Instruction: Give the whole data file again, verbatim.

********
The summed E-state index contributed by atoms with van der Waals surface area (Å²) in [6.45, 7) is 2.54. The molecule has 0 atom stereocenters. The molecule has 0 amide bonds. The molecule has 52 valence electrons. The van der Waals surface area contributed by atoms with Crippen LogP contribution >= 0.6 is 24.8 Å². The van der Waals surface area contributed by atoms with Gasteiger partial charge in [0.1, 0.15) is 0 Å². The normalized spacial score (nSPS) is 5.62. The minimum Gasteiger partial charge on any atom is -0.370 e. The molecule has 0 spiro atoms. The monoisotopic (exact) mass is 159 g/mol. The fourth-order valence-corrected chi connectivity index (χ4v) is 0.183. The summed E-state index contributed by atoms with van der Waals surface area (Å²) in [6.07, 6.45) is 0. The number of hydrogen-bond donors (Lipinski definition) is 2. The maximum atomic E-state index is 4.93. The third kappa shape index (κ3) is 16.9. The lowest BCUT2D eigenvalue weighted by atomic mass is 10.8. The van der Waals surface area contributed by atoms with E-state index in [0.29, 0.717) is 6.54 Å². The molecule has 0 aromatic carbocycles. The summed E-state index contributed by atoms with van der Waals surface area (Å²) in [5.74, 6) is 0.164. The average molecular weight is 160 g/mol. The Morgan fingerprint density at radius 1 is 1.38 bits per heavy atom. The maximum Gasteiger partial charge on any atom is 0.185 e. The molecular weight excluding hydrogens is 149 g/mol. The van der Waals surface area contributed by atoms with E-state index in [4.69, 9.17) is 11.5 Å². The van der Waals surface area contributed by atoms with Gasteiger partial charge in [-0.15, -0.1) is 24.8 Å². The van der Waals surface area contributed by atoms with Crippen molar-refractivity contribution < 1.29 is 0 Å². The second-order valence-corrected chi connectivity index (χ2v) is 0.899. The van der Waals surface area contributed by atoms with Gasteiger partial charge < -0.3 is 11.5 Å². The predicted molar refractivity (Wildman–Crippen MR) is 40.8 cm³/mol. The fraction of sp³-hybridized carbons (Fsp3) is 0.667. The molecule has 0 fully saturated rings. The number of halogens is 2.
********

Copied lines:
The summed E-state index contributed by atoms with van der Waals surface area (Å²) in [6.45, 7) is 2.54. The molecule has 0 atom stereocenters. The molecule has 0 amide bonds. The molecule has 52 valence electrons. The van der Waals surface area contributed by atoms with Crippen LogP contribution >= 0.6 is 24.8 Å². The van der Waals surface area contributed by atoms with Gasteiger partial charge in [0.1, 0.15) is 0 Å². The normalized spacial score (nSPS) is 5.62. The minimum Gasteiger partial charge on any atom is -0.370 e. The molecule has 0 spiro atoms. The monoisotopic (exact) mass is 159 g/mol. The fourth-order valence-corrected chi connectivity index (χ4v) is 0.183. The summed E-state index contributed by atoms with van der Waals surface area (Å²) in [6.07, 6.45) is 0. The number of hydrogen-bond donors (Lipinski definition) is 2. The maximum atomic E-state index is 4.93. The third kappa shape index (κ3) is 16.9. The lowest BCUT2D eigenvalue weighted by atomic mass is 10.8. The van der Waals surface area contributed by atoms with E-state index in [0.29, 0.717) is 6.54 Å². The molecule has 0 aromatic carbocycles. The summed E-state index contributed by atoms with van der Waals surface area (Å²) in [5.74, 6) is 0.164. The average molecular weight is 160 g/mol. The Morgan fingerprint density at radius 1 is 1.38 bits per heavy atom. The maximum Gasteiger partial charge on any atom is 0.185 e. The molecular weight excluding hydrogens is 149 g/mol. The van der Waals surface area contributed by atoms with E-state index in [4.69, 9.17) is 11.5 Å². The van der Waals surface area contributed by atoms with Gasteiger partial charge in [-0.15, -0.1) is 24.8 Å². The van der Waals surface area contributed by atoms with Crippen molar-refractivity contribution < 1.29 is 0 Å². The second-order valence-corrected chi connectivity index (χ2v) is 0.899. The van der Waals surface area contributed by atoms with Gasteiger partial charge < -0.3 is 11.5 Å². The predicted molar refractivity (Wildman–Crippen MR) is 40.8 cm³/mol. The fraction of sp³-hybridized carbons (Fsp3) is 0.667. The molecule has 0 fully saturated rings. The number of halogens is 2.